By now, everyone has heard that the Costa Concordia, the 26th-largest cruise ship (formerly) afloat, ran aground off the Italian coast. Details are sketchy, and it will be some time before we get the full picture, but a few things are known about this mishap, nearly 100 years after the RMS Titanic went down in the Atlantic.
Some things have changed since 1912 – other things have not.
What is known is that there was a lot of chaos as the ship was being evacuated – chaos caused in no small part because the senior leadership failed to provide direction. It is in high-stress situations that one learns one’s measure, and being on a 115,000 ton piece of machinery filling with cold water with a few thousand people is one such situation.
While nobody was visibly in charge, there was a generalized expectation that women and children should be the first on the lifeboats. Equally apparent is that not all the men were keen to follow the script. The foreign press was filled with outrage that some men (invariably described as that subset of men known as husbands), were unwilling to be separated from their families in what looked like a life-and-death situation.
We’ve all heard the shaming language: those men were cowards, doncha’ know? Both women and, to a lesser extent, men, were piling on these guys. It’s not enough that they were protecting their families: they apparently had a duty to die for the benefit of women and children they don’t even know once their own families were safe.
Most of us know that there are no feminists in a burning building. We can now add “or on a sinking ship” to that. Even in 2012.
The sinking of the RMS Titanic almost exactly a century ago invites comparison. Sure, there are great differences, such as the body count, the availability of rapid rescue, and the actions of the crew, but some things remain, like insufficient deployable lifeboats and the all-important, “Women and children first!”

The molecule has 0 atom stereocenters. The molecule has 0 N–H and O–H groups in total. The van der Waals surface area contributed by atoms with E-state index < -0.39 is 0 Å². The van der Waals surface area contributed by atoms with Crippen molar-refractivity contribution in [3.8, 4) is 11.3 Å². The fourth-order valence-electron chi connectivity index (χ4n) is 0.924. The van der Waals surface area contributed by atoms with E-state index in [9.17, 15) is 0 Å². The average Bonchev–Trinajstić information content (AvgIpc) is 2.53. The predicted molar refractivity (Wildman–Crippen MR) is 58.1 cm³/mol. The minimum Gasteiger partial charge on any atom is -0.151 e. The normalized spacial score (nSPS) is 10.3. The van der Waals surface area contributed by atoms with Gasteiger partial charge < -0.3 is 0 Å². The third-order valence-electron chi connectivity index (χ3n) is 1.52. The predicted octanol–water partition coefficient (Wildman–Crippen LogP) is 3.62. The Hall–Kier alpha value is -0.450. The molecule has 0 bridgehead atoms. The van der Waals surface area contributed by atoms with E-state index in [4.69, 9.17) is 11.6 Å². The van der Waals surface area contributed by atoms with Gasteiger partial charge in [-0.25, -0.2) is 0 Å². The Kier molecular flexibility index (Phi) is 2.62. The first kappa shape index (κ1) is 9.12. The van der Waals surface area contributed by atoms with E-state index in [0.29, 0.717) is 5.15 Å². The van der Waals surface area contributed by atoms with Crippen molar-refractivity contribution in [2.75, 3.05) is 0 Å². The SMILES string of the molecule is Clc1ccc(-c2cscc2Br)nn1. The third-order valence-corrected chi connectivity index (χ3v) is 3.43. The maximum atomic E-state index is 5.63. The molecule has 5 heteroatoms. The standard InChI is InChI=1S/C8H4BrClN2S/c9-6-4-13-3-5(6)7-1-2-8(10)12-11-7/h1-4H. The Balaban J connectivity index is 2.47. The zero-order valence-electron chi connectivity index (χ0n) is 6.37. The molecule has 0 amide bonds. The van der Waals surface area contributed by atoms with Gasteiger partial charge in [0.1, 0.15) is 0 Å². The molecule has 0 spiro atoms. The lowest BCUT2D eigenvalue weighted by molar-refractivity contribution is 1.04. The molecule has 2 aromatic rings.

The good news is threefold: 1) the ship ran aground and did not actually sink, so the magnitude of the disaster appeared far greater while it was happening than it turned out to be, 2) the number of deaths was a fraction of what it might have been under slightly different circumstances, and 3) a lot of people who responded to the reports berated the people who said the men had a duty to stay on board until the women and children were all safe.
It is those comments that struck me most. The MRM is getting more vocal, and a lot of guys are now saying, “You wanted equality. This is what it looks like.” And they are saying it aloud and in public. Even a few women chimed in, saying that men have no obligation to die for women if women want equality. (Somehow I suspect there wasn’t much, “I am woman, hear me roar, watch me drown” on the Costa Concordia itself, but hey, it’s a start.)
Needless to say, there were a few hamster wheels in hyper-drive, as feminists tried to have it both ways. I even saw the “77-cents-on-the-dollar” argument thrown out, as if being more productive somehow makes your life worth less. But now many people know the “77 cents” argument is bogus, so every time somebody brings it up it has fewer defenders and it gets shot down with facts, so even more people learn the truth about it.
Quite a few commenters still stuck with the idea that men should stand aside while able-bodied women are rescued first, because women were less physically capable and aggressive and more prone to freezing up under extreme stress. A few guys pointed out that people who could not function under stress did not belong in all sorts of places, like boardrooms and battalions.
Ouch. That’s gotta’ hurt.
On the other hand, if they truly are our equals, let them queue up for the lifeboats like everyone else. When they do that, they can make themselves some new shirts with this message:
I’m not going to hold my breath waiting for that to happen.